The death of net neutrality might not be far behind.

By Mathew Ingram
March 29, 2017

It didn’t look like much from the outside. Just another vote recorded by the clerk of the U.S. House of Representatives, with members saying “yea” or “nay.” But some say the outcome of Tuesday’s vote could have serious implications for the privacy of your personal information while you are online.

The purpose of the vote was to repeal a set of privacy rules that the Federal Communications Commission proposed last fall. The rules would have prevented Internet service providers from selling your browser history, location information, and other personal details to advertisers.

Republicans in the House won the vote, just as their counterparts in the Senate won a similar vote last week. A joint resolution by both parts of Congress repealing the rules now only requires the signature of President Trump to become law.

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Supporters of the vote say existing laws already protect people’s privacy online. And they argue that the FCC rules would have unfairly restricted Internet providers, making it hard for them to compete against digital advertising behemoths like Google and Facebook. Privacy advocates, however, including the Electronic Frontier Foundation and the Center for Digital Democracy, say removing the FCC rules will create a free-for-all in which ISPs can sell their users’ information to the highest bidder.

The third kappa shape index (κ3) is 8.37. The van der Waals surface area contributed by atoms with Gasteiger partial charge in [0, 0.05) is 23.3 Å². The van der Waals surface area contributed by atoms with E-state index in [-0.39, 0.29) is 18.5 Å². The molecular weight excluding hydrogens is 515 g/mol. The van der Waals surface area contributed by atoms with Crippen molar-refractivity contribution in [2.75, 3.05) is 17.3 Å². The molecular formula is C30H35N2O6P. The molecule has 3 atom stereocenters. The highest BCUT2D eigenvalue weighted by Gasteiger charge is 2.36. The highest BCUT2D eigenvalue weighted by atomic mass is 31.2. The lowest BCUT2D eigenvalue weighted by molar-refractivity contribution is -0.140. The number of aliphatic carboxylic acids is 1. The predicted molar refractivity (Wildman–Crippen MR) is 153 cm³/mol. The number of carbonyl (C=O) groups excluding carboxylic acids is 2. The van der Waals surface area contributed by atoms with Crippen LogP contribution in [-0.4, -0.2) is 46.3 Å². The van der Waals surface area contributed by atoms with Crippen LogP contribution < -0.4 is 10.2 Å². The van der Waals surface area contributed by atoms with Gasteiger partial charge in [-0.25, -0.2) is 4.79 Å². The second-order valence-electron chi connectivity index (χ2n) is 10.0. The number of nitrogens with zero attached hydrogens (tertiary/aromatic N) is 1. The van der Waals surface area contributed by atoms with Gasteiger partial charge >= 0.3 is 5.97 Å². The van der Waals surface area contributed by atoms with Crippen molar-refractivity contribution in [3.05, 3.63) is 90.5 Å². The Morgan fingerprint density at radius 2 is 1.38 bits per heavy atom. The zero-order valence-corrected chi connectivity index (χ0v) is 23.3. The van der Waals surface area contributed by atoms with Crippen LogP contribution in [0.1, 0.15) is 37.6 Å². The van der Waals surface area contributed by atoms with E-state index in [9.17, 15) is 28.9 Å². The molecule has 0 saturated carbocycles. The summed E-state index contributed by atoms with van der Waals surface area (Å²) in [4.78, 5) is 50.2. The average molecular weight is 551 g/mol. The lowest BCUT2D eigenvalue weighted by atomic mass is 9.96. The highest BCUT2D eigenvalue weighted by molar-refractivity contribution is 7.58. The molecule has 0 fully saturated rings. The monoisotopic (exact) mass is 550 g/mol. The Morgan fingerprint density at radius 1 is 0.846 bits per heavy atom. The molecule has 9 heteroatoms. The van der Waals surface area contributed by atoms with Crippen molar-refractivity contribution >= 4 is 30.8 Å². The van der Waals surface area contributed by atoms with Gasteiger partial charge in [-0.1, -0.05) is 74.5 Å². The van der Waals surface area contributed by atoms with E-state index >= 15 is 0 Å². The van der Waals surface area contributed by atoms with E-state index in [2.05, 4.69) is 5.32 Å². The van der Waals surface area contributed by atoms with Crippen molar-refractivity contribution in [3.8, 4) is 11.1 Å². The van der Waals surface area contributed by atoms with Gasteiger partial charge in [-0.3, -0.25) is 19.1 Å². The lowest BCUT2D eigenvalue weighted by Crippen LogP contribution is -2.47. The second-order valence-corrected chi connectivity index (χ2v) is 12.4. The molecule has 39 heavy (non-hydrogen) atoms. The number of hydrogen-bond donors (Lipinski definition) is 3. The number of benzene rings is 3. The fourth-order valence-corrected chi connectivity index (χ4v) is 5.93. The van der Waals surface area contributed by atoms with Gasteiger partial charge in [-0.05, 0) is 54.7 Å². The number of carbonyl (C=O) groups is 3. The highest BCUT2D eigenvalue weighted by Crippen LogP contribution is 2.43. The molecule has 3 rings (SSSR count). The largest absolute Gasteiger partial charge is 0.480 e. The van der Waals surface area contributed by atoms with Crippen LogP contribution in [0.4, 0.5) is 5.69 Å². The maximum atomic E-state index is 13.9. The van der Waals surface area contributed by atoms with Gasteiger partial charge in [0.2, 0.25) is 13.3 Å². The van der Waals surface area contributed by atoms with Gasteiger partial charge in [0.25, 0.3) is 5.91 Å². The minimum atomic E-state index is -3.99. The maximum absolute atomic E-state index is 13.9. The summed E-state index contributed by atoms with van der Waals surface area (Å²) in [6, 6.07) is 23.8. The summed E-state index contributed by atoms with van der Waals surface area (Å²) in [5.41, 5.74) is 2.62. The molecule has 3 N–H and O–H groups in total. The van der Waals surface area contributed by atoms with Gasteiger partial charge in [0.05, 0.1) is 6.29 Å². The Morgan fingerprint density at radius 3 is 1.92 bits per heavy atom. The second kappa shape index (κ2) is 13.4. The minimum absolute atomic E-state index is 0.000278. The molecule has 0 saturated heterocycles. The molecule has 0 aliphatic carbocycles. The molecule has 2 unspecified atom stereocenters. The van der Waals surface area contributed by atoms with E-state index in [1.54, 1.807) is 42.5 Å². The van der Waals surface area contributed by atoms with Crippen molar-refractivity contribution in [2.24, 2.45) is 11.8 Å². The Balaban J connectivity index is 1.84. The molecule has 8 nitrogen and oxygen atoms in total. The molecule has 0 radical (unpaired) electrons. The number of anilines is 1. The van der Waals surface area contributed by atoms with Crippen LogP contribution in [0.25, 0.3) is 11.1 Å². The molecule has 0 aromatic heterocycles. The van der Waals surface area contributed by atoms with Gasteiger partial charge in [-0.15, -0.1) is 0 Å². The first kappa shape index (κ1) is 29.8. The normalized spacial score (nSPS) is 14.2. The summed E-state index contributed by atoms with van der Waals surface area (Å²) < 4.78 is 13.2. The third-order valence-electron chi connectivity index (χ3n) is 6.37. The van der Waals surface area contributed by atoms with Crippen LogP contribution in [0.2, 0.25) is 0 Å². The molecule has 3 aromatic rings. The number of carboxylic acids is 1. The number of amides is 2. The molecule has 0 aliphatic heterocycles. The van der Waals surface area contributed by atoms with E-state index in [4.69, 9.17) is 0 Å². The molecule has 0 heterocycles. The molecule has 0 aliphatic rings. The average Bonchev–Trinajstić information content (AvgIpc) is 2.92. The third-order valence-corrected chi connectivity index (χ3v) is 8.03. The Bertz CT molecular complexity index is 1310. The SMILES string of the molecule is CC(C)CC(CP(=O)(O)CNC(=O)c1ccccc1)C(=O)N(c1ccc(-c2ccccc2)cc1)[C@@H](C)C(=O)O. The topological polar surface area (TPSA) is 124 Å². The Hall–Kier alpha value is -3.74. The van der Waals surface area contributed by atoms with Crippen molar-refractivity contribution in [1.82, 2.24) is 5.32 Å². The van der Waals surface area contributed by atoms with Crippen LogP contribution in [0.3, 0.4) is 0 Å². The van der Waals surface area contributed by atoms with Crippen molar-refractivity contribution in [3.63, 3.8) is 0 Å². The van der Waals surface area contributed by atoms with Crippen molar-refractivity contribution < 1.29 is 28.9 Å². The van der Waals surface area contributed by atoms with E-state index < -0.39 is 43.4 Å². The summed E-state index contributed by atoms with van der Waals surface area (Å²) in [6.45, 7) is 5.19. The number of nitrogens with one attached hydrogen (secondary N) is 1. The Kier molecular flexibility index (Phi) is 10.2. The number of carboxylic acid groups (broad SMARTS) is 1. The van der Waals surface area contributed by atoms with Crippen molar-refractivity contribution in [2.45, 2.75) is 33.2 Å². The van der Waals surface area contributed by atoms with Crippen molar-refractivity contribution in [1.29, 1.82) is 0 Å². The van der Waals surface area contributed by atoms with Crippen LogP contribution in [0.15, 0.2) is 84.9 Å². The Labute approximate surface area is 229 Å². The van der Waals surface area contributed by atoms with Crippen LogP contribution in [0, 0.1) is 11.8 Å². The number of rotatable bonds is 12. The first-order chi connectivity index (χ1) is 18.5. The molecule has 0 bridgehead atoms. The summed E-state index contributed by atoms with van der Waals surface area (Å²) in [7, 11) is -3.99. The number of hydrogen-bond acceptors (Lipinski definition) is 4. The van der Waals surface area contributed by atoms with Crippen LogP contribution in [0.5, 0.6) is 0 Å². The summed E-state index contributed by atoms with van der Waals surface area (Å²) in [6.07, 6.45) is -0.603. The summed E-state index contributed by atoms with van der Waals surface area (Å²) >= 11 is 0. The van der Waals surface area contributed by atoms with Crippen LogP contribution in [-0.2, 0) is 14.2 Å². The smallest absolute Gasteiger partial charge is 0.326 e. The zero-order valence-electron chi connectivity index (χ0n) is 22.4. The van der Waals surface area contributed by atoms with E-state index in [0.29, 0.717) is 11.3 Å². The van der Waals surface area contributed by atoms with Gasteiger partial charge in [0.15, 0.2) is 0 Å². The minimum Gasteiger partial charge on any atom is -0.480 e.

Critics of the move also see it as another step in the weakening of Obama-era Internet rules. Many believe this development could lead to the death of the principle of net neutrality, which prevents Internet providers from discriminating against content that is distributed through their networks. And that could change the Internet in even more dramatic ways.

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